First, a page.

Landmark Fair Use Decision: LA Times, Variety and Daily Journal Turn to Spokesperson Michael Donaldson to Discuss its Impact
On Sept. 14, 2015, the 9th Circuit Court of Appeals in San Francisco ruled that copyright holders must consider fair use prior to issuing a Digital Millennium Copyright Act (DMCA) takedown notice. The case stemmed from a 2007 incident, when Universal Music Group issued a takedown notice for a YouTube video that featured 29 seconds of the Prince song, “Let’s Go Crazy,” in the background. The woman who uploaded the video sued Universal and the court ruled that the video fell under fair use, maintaining that the law clearly allows for the fair use of copyrighted material.
Partner Michael Donaldson spoke with reporters from the Los Angeles Times, Variety and Daily Journal regarding this landmark decision.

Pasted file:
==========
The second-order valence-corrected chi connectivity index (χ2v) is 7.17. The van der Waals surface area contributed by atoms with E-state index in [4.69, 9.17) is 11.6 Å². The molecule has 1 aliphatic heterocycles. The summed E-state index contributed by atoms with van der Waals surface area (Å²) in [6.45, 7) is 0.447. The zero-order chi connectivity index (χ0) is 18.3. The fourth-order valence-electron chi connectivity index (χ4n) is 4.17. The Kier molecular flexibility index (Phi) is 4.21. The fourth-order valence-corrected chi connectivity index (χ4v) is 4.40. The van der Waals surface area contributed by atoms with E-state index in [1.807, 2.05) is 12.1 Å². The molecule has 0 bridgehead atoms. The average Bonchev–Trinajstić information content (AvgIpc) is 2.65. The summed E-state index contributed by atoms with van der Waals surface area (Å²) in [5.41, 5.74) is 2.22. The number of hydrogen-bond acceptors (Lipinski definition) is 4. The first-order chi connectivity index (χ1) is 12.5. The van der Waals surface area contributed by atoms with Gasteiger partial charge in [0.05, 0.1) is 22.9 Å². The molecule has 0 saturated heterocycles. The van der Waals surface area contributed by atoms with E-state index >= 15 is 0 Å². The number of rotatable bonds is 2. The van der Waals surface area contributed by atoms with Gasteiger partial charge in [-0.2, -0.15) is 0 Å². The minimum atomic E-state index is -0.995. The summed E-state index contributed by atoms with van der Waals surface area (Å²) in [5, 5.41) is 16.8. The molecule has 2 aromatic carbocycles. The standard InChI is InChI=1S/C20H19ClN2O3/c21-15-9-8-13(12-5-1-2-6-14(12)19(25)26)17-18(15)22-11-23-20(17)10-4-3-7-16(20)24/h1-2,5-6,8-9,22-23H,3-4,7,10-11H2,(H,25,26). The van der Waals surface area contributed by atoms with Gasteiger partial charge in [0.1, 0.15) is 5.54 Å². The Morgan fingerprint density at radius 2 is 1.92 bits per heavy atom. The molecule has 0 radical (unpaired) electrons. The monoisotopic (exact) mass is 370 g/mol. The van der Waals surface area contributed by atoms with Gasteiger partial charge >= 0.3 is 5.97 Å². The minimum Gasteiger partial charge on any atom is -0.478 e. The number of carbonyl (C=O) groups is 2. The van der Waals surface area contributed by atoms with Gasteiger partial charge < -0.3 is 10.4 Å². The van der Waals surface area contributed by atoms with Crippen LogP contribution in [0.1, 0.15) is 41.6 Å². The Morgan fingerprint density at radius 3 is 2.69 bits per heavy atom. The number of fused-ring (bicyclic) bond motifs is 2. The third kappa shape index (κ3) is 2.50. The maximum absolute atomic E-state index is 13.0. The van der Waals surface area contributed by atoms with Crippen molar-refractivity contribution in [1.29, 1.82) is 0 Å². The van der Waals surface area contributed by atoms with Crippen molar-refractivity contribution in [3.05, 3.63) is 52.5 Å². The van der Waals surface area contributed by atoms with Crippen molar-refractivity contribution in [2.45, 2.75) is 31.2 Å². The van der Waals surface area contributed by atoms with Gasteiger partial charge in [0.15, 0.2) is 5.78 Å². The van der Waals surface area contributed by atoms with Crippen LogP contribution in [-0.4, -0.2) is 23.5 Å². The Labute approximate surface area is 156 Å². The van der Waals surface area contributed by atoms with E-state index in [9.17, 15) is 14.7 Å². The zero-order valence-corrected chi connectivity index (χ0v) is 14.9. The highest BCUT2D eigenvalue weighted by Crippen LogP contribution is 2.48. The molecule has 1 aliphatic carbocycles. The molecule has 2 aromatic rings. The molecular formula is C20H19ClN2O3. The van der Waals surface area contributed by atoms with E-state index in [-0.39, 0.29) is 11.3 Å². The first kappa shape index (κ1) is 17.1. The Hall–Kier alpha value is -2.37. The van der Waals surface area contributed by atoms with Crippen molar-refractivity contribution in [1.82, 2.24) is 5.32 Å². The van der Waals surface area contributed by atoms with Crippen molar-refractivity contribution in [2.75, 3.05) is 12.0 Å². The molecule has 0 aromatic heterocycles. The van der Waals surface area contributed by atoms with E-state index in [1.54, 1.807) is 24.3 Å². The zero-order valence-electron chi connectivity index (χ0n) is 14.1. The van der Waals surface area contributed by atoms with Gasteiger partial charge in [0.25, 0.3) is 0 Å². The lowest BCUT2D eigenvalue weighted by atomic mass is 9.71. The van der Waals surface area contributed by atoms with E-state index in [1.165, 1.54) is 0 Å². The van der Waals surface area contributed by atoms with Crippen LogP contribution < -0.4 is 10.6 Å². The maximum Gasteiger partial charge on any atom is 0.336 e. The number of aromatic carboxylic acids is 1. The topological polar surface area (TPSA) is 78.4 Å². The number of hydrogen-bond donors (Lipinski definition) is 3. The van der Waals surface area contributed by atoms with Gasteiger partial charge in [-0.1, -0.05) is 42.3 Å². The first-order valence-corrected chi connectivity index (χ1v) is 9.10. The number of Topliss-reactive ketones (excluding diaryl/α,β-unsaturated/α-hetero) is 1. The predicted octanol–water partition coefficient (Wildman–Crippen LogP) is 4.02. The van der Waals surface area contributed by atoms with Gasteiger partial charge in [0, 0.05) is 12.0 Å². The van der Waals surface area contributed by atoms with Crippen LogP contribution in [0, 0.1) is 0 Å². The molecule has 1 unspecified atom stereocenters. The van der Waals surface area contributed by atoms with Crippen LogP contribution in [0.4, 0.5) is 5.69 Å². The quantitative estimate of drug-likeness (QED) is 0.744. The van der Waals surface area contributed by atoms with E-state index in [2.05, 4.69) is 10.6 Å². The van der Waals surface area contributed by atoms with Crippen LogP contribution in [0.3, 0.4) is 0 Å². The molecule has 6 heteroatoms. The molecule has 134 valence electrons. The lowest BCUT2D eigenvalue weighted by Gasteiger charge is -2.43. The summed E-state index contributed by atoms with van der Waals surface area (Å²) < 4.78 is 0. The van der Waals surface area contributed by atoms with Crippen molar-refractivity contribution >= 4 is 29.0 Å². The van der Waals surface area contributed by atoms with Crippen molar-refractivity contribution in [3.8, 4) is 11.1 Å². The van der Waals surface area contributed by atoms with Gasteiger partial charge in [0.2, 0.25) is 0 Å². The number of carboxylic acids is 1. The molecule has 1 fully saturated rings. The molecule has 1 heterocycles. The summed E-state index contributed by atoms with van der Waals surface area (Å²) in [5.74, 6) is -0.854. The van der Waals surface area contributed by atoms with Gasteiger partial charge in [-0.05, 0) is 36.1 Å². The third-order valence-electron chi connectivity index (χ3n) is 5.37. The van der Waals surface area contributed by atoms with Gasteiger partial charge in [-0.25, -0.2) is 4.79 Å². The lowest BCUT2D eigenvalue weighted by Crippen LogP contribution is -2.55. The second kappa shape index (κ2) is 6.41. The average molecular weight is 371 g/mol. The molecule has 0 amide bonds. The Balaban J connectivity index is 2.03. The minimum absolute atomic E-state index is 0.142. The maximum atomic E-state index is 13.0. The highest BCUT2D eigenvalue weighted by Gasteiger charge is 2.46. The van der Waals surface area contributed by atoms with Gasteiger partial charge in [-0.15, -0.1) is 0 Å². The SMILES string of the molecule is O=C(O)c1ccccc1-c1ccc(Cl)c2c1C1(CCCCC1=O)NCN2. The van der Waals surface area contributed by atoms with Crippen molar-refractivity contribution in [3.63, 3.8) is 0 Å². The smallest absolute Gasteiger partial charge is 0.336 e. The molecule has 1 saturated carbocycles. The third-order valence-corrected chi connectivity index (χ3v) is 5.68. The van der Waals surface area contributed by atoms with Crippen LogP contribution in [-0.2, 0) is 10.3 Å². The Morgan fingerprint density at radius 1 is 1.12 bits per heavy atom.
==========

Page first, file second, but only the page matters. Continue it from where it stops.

“Procedurally, the person claiming [fair use] has to prove it, but it is not an affirmative defense, as in ‘I did something wrong and this is my way of getting out of it,’” Mr. Donaldson said in an interview for the Variety article, “‘Fair Use’ Should be Considered in Case of Homemade Prince Video, Says Appeals Court”.
In the Daily Journal article, “Fair use ruled a right, not a defense,” Mr. Donaldson explained that, “Presumably, these holdings will apply to cease and desist letters that some attorneys like to churn out without considering whether a use is a fair use or not. Unfortunately, such letters often work when they are aimed at cash-strapped filmmakers.”
When asked by the Los Angeles Times what the likely result of this decision will be, Mr. Donaldson said he expects fewer takedown notices of “mom-and-pop postings that happen to include a song in the background and do not make money.”